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Trump Effort To Yank Federal Funds Over Immigration 'Absurd:' City Lawyers

By Heather Cherone | September 11, 2017 3:25pm
 Attorneys for the city, led by Corporation Counsel Ed Siskel, center, blasted the Trump administration's actions, saying their effort was
Attorneys for the city, led by Corporation Counsel Ed Siskel, center, blasted the Trump administration's actions, saying their effort was "absurd."
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DNAinfo/Heather Cherone

THE LOOP — Attorney General Jeff Sessions' effort to yank federal funds from sanctuary cities like Chicago is "absurd," "ridiculous on its face" "unprecedented" and "tremendously dangerous," attorneys for the city of Chicago told a federal judge Monday.

Lawyers for the city asked Judge Harry D. Leinenweber to block the Trump administration from imposing conditions Sessions added to the applications for the Byrne Memorial Justice Assistance Grant, which is the leading source of federal funding for state and local law enforcement agencies.

"What the attorney general is trying to do amounts to an unprecedented seizure of power," said former federal prosecutor Ron Safer who is representing the city at no cost to taxpayers. "It would set a tremendously dangerous precedent."

After the hearing, Corporation Counsel Ed Siskel said that if the federal government was successful, the Trump administration was likely to place additional conditions on federal grant money that Chicago residents would find odious.

"The mayor likened this to the camel's nose under the tent when we announced this lawsuit," Siskel said. "Since then, it has become clear they are pushing the whole camel under the tent."

The loss of the funds — that the city wants to expand the the Shotspotter program that detects gunshots with high-powered microphones — would threaten the safety of every Chicago resident, Safer told the judge.

However, Acting Assistant Attorney General Chad Readler said language in the 2006 law passed by Congress and signed by former President George W. Bush gives an assistant attorney general the authority to place conditions on the Byrne grant, a move that he called not "unusual" and in keeping with practices in effect under former President Barack Obama.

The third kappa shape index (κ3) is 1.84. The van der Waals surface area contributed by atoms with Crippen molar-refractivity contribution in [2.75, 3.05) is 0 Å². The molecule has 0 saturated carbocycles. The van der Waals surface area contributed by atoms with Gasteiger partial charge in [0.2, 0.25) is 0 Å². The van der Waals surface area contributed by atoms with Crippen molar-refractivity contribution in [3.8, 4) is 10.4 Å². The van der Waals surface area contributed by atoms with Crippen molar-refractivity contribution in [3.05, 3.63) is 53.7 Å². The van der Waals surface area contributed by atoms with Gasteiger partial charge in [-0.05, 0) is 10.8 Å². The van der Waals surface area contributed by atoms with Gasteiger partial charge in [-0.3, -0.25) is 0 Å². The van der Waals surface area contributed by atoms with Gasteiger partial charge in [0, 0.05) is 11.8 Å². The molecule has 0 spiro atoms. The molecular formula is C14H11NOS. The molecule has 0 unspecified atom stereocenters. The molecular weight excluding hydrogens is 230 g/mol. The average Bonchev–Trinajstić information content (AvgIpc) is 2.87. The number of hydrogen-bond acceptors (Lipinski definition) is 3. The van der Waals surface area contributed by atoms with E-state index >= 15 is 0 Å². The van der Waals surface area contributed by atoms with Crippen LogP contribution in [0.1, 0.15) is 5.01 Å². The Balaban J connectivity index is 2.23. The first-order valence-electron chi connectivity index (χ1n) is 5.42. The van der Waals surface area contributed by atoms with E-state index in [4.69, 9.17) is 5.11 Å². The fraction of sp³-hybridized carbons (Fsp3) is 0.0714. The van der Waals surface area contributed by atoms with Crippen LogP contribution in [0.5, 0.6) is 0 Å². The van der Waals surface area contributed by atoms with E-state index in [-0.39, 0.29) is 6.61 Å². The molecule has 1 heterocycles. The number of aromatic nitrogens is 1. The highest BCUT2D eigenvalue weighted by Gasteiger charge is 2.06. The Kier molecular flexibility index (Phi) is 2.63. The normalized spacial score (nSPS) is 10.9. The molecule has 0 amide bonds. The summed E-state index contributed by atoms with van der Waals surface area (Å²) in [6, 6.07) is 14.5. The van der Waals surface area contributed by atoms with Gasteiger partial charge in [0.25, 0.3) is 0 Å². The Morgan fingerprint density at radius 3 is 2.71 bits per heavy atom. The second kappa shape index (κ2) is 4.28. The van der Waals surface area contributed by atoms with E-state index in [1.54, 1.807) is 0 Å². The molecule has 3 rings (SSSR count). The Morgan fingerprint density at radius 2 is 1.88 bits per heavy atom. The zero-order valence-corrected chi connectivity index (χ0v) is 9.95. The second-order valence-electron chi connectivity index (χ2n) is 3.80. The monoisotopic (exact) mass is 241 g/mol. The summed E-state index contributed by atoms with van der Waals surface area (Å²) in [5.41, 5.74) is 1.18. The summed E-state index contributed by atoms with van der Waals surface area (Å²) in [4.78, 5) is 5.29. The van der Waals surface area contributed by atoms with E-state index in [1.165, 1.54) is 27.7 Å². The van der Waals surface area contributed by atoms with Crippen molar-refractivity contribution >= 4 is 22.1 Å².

Leinenweber gave no indication of when he planned to rule after the nearly two-hour hearing at the Dirksen Federal Courthouse, during which he closely questioned attorneys for both sides in the case that would take effect throughout the nation.

At one point, the judge said the city's attorneys had made a "fairly good" argument. Leinenweber referred to undocumented immigrants as "illegal aliens" three times during the hearing.

The judge also questioned whether the city's status as a self-declared "sanctuary city," where officers are prohibited from cooperating with federal immigration agents in most cases, would allow a convicted drug dealer to go free. Attorneys for the city assured him it would not.

Mayor Rahm Emanuel has cast the effort by Trump administration efforts as an attempt to force Chicago to choose between its renewed commitment to community policing and its status as a "sanctuary city."

If the conditions imposed by Sessions are upheld, cities that get the grant would have to "allow federal immigration access to detention facilities, and provide 48 hours notice before they release an illegal alien wanted by federal authorities," officials said.

That could force the Police Department to hold men and women under investigation longer than the constitutionally mandated 48 hours, Siskel said.

Sessions responded to the city's lawsuit by noting that more people have been killed in Chicago this year than in New York and Los Angeles combined and asserting that a "culture of lawlessness has beset the city."

In 2016, Chicago got $2.3 million through the grant, which was expanded by the Obama Administration to allow cities to purchase body cameras after a series of fatal encounters between police officers and unarmed civilians. The city got about the same amount from the grant in 2015, city records show.

This year, city officials applied for $1.5 million from the grant named for New York Police Officer Edward Byrne, who was slain on duty in 1988, said Bill McCaffrey, a spokesman for the Law Department.


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